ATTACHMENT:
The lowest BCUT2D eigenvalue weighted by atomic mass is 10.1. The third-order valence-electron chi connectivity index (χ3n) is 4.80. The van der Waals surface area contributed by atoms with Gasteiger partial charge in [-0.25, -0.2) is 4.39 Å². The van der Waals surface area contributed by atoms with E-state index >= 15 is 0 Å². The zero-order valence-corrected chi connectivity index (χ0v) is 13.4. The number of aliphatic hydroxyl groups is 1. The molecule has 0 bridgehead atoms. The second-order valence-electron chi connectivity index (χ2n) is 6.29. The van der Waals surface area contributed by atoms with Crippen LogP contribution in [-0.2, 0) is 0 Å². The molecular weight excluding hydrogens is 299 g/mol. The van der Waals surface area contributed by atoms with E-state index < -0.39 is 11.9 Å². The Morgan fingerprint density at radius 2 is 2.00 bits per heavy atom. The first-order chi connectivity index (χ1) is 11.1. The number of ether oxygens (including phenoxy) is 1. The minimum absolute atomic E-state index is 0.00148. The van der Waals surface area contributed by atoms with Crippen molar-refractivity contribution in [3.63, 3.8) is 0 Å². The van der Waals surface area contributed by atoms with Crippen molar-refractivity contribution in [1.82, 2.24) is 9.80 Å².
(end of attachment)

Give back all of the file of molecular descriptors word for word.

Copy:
The lowest BCUT2D eigenvalue weighted by atomic mass is 10.1. The third-order valence-electron chi connectivity index (χ3n) is 4.80. The van der Waals surface area contributed by atoms with Gasteiger partial charge in [-0.25, -0.2) is 4.39 Å². The van der Waals surface area contributed by atoms with E-state index >= 15 is 0 Å². The zero-order valence-corrected chi connectivity index (χ0v) is 13.4. The number of aliphatic hydroxyl groups is 1. The molecule has 0 bridgehead atoms. The second-order valence-electron chi connectivity index (χ2n) is 6.29. The van der Waals surface area contributed by atoms with Crippen LogP contribution in [-0.2, 0) is 0 Å². The molecular weight excluding hydrogens is 299 g/mol. The van der Waals surface area contributed by atoms with E-state index < -0.39 is 11.9 Å². The Morgan fingerprint density at radius 2 is 2.00 bits per heavy atom. The first-order chi connectivity index (χ1) is 11.1. The number of ether oxygens (including phenoxy) is 1. The minimum absolute atomic E-state index is 0.00148. The van der Waals surface area contributed by atoms with Crippen molar-refractivity contribution in [3.63, 3.8) is 0 Å². The van der Waals surface area contributed by atoms with Crippen molar-refractivity contribution in [1.82, 2.24) is 9.80 Å².